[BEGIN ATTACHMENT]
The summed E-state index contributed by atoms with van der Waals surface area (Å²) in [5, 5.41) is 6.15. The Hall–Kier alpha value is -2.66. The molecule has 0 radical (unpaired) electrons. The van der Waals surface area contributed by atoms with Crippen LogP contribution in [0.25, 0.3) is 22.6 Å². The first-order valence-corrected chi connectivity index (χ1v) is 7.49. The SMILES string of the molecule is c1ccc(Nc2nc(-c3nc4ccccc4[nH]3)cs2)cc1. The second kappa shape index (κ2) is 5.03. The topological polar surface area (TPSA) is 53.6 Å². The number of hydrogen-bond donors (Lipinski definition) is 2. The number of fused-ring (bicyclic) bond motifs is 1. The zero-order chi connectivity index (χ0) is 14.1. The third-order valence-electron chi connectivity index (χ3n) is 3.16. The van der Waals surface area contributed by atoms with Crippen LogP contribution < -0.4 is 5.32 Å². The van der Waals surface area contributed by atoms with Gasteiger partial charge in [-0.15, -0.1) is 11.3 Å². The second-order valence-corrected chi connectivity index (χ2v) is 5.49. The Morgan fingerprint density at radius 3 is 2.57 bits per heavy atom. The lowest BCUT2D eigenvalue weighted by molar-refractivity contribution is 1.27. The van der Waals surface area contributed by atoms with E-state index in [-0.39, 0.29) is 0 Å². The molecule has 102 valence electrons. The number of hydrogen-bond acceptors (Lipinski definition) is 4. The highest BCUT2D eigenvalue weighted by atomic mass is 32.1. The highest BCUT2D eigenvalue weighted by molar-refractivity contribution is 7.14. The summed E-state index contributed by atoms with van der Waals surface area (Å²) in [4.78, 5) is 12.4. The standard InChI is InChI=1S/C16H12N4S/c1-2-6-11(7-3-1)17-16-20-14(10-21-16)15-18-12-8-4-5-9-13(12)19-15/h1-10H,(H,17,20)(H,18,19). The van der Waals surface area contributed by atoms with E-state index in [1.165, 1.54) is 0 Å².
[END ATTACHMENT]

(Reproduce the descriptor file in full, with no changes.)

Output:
The summed E-state index contributed by atoms with van der Waals surface area (Å²) in [5, 5.41) is 6.15. The Hall–Kier alpha value is -2.66. The molecule has 0 radical (unpaired) electrons. The van der Waals surface area contributed by atoms with Crippen LogP contribution in [0.25, 0.3) is 22.6 Å². The first-order valence-corrected chi connectivity index (χ1v) is 7.49. The SMILES string of the molecule is c1ccc(Nc2nc(-c3nc4ccccc4[nH]3)cs2)cc1. The second kappa shape index (κ2) is 5.03. The topological polar surface area (TPSA) is 53.6 Å². The number of hydrogen-bond donors (Lipinski definition) is 2. The number of fused-ring (bicyclic) bond motifs is 1. The zero-order chi connectivity index (χ0) is 14.1. The third-order valence-electron chi connectivity index (χ3n) is 3.16. The van der Waals surface area contributed by atoms with Crippen LogP contribution < -0.4 is 5.32 Å². The van der Waals surface area contributed by atoms with Gasteiger partial charge in [-0.15, -0.1) is 11.3 Å². The second-order valence-corrected chi connectivity index (χ2v) is 5.49. The Morgan fingerprint density at radius 3 is 2.57 bits per heavy atom. The lowest BCUT2D eigenvalue weighted by molar-refractivity contribution is 1.27. The van der Waals surface area contributed by atoms with E-state index in [-0.39, 0.29) is 0 Å². The molecule has 102 valence electrons. The number of hydrogen-bond acceptors (Lipinski definition) is 4. The highest BCUT2D eigenvalue weighted by atomic mass is 32.1. The highest BCUT2D eigenvalue weighted by molar-refractivity contribution is 7.14. The summed E-state index contributed by atoms with van der Waals surface area (Å²) in [4.78, 5) is 12.4. The standard InChI is InChI=1S/C16H12N4S/c1-2-6-11(7-3-1)17-16-20-14(10-21-16)15-18-12-8-4-5-9-13(12)19-15/h1-10H,(H,17,20)(H,18,19). The van der Waals surface area contributed by atoms with E-state index in [1.165, 1.54) is 0 Å².